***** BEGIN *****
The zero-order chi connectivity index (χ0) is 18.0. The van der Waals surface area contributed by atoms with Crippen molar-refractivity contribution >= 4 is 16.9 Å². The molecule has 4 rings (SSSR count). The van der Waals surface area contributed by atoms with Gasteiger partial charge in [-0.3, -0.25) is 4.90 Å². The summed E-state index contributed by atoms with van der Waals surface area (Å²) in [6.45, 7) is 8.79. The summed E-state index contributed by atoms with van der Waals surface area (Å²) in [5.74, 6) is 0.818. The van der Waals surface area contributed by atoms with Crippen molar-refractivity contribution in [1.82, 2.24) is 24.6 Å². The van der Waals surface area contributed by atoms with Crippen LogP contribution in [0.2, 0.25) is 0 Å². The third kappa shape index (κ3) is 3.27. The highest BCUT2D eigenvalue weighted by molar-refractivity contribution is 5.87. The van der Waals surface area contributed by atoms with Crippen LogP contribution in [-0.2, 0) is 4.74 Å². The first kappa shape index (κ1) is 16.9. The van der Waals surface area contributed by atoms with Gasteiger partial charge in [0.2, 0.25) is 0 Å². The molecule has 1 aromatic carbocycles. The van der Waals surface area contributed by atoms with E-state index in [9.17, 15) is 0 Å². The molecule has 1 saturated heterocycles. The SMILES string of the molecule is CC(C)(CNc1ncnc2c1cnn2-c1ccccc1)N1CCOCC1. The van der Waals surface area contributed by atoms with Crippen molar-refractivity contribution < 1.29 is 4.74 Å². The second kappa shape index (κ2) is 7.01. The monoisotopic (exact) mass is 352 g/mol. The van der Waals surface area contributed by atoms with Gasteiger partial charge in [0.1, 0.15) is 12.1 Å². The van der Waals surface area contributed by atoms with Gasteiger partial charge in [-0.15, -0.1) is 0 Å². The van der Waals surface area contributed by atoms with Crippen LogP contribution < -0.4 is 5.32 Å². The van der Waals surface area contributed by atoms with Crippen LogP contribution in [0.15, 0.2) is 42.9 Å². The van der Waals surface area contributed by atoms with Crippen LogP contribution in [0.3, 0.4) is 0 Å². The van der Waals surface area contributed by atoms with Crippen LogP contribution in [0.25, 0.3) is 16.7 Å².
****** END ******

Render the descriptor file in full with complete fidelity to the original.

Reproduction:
The zero-order chi connectivity index (χ0) is 18.0. The van der Waals surface area contributed by atoms with Crippen molar-refractivity contribution >= 4 is 16.9 Å². The molecule has 4 rings (SSSR count). The van der Waals surface area contributed by atoms with Gasteiger partial charge in [-0.3, -0.25) is 4.90 Å². The summed E-state index contributed by atoms with van der Waals surface area (Å²) in [6.45, 7) is 8.79. The summed E-state index contributed by atoms with van der Waals surface area (Å²) in [5.74, 6) is 0.818. The van der Waals surface area contributed by atoms with Crippen molar-refractivity contribution in [1.82, 2.24) is 24.6 Å². The van der Waals surface area contributed by atoms with Crippen LogP contribution in [0.2, 0.25) is 0 Å². The third kappa shape index (κ3) is 3.27. The highest BCUT2D eigenvalue weighted by molar-refractivity contribution is 5.87. The van der Waals surface area contributed by atoms with Crippen LogP contribution in [-0.2, 0) is 4.74 Å². The first kappa shape index (κ1) is 16.9. The van der Waals surface area contributed by atoms with Gasteiger partial charge in [0.2, 0.25) is 0 Å². The molecule has 1 aromatic carbocycles. The van der Waals surface area contributed by atoms with E-state index in [9.17, 15) is 0 Å². The molecule has 1 saturated heterocycles. The SMILES string of the molecule is CC(C)(CNc1ncnc2c1cnn2-c1ccccc1)N1CCOCC1. The van der Waals surface area contributed by atoms with Crippen molar-refractivity contribution < 1.29 is 4.74 Å². The second kappa shape index (κ2) is 7.01. The monoisotopic (exact) mass is 352 g/mol. The van der Waals surface area contributed by atoms with Gasteiger partial charge in [0.1, 0.15) is 12.1 Å². The van der Waals surface area contributed by atoms with Gasteiger partial charge in [-0.15, -0.1) is 0 Å². The van der Waals surface area contributed by atoms with Crippen LogP contribution < -0.4 is 5.32 Å². The van der Waals surface area contributed by atoms with Crippen LogP contribution in [0.15, 0.2) is 42.9 Å². The van der Waals surface area contributed by atoms with Crippen LogP contribution in [0.3, 0.4) is 0 Å². The van der Waals surface area contributed by atoms with Crippen LogP contribution in [0.25, 0.3) is 16.7 Å².